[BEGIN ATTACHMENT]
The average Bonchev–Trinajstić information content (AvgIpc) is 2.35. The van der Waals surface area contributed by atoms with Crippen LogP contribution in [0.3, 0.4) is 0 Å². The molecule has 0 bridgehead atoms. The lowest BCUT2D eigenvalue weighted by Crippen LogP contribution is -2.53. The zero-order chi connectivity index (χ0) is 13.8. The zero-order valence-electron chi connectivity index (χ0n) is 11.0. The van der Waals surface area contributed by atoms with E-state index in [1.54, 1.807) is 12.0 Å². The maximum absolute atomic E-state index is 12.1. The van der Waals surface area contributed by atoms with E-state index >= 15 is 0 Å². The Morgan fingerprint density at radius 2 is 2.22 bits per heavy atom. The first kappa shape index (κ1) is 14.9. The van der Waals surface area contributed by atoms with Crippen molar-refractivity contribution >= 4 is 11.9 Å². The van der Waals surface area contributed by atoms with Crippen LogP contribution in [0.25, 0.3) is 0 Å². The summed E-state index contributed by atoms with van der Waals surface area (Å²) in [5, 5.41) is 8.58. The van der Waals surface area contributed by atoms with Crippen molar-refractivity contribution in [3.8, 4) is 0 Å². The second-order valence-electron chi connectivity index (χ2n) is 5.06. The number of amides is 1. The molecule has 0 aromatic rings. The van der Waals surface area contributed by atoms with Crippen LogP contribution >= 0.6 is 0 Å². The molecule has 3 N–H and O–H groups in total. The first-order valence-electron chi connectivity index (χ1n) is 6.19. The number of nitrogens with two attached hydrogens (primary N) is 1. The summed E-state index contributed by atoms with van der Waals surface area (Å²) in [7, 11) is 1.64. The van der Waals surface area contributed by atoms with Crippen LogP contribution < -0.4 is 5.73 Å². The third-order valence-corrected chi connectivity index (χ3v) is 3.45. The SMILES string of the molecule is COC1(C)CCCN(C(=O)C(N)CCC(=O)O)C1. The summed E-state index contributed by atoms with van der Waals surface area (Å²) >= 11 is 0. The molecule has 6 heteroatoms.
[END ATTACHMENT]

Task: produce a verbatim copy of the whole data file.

The average Bonchev–Trinajstić information content (AvgIpc) is 2.35. The van der Waals surface area contributed by atoms with Crippen LogP contribution in [0.3, 0.4) is 0 Å². The molecule has 0 bridgehead atoms. The lowest BCUT2D eigenvalue weighted by Crippen LogP contribution is -2.53. The zero-order chi connectivity index (χ0) is 13.8. The zero-order valence-electron chi connectivity index (χ0n) is 11.0. The van der Waals surface area contributed by atoms with E-state index in [1.54, 1.807) is 12.0 Å². The maximum absolute atomic E-state index is 12.1. The van der Waals surface area contributed by atoms with E-state index >= 15 is 0 Å². The Morgan fingerprint density at radius 2 is 2.22 bits per heavy atom. The first kappa shape index (κ1) is 14.9. The van der Waals surface area contributed by atoms with Crippen molar-refractivity contribution >= 4 is 11.9 Å². The van der Waals surface area contributed by atoms with Crippen LogP contribution in [0.25, 0.3) is 0 Å². The summed E-state index contributed by atoms with van der Waals surface area (Å²) in [5, 5.41) is 8.58. The van der Waals surface area contributed by atoms with Crippen molar-refractivity contribution in [3.8, 4) is 0 Å². The second-order valence-electron chi connectivity index (χ2n) is 5.06. The number of amides is 1. The molecule has 0 aromatic rings. The van der Waals surface area contributed by atoms with Crippen LogP contribution >= 0.6 is 0 Å². The molecule has 3 N–H and O–H groups in total. The first-order valence-electron chi connectivity index (χ1n) is 6.19. The number of nitrogens with two attached hydrogens (primary N) is 1. The summed E-state index contributed by atoms with van der Waals surface area (Å²) in [7, 11) is 1.64. The van der Waals surface area contributed by atoms with Crippen LogP contribution < -0.4 is 5.73 Å². The third-order valence-corrected chi connectivity index (χ3v) is 3.45. The SMILES string of the molecule is COC1(C)CCCN(C(=O)C(N)CCC(=O)O)C1. The summed E-state index contributed by atoms with van der Waals surface area (Å²) >= 11 is 0. The molecule has 6 heteroatoms.